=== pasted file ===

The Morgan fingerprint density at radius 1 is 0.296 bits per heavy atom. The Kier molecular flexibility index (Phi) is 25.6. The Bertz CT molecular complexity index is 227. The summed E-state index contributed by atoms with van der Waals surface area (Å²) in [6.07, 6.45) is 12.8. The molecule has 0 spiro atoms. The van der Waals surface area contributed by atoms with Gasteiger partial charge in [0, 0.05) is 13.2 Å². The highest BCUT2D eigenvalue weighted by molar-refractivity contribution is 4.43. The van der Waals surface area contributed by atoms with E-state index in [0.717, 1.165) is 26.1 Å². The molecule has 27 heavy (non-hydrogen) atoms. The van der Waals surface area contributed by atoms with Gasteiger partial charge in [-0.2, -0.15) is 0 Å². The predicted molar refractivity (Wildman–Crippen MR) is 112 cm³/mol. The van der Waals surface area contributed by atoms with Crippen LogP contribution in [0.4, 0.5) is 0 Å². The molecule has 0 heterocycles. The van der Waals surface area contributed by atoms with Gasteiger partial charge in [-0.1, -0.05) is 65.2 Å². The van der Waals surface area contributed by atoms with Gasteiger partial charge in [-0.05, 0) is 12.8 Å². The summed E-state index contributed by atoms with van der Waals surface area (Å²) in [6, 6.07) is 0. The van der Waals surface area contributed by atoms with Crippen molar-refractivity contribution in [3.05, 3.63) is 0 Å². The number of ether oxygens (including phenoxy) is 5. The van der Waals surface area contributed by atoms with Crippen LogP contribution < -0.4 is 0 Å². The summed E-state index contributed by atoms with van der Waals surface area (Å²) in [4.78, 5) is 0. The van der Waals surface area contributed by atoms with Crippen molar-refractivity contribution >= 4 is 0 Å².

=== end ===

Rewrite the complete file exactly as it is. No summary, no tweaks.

The Morgan fingerprint density at radius 1 is 0.296 bits per heavy atom. The Kier molecular flexibility index (Phi) is 25.6. The Bertz CT molecular complexity index is 227. The summed E-state index contributed by atoms with van der Waals surface area (Å²) in [6.07, 6.45) is 12.8. The molecule has 0 spiro atoms. The van der Waals surface area contributed by atoms with Gasteiger partial charge in [0, 0.05) is 13.2 Å². The highest BCUT2D eigenvalue weighted by molar-refractivity contribution is 4.43. The van der Waals surface area contributed by atoms with E-state index in [0.717, 1.165) is 26.1 Å². The molecule has 27 heavy (non-hydrogen) atoms. The van der Waals surface area contributed by atoms with Gasteiger partial charge in [-0.2, -0.15) is 0 Å². The predicted molar refractivity (Wildman–Crippen MR) is 112 cm³/mol. The van der Waals surface area contributed by atoms with Crippen LogP contribution in [0.4, 0.5) is 0 Å². The molecule has 0 heterocycles. The van der Waals surface area contributed by atoms with Gasteiger partial charge in [-0.1, -0.05) is 65.2 Å². The van der Waals surface area contributed by atoms with Gasteiger partial charge in [-0.05, 0) is 12.8 Å². The summed E-state index contributed by atoms with van der Waals surface area (Å²) in [6, 6.07) is 0. The van der Waals surface area contributed by atoms with Crippen molar-refractivity contribution in [3.05, 3.63) is 0 Å². The number of ether oxygens (including phenoxy) is 5. The van der Waals surface area contributed by atoms with Crippen LogP contribution < -0.4 is 0 Å². The summed E-state index contributed by atoms with van der Waals surface area (Å²) in [4.78, 5) is 0. The van der Waals surface area contributed by atoms with Crippen molar-refractivity contribution >= 4 is 0 Å².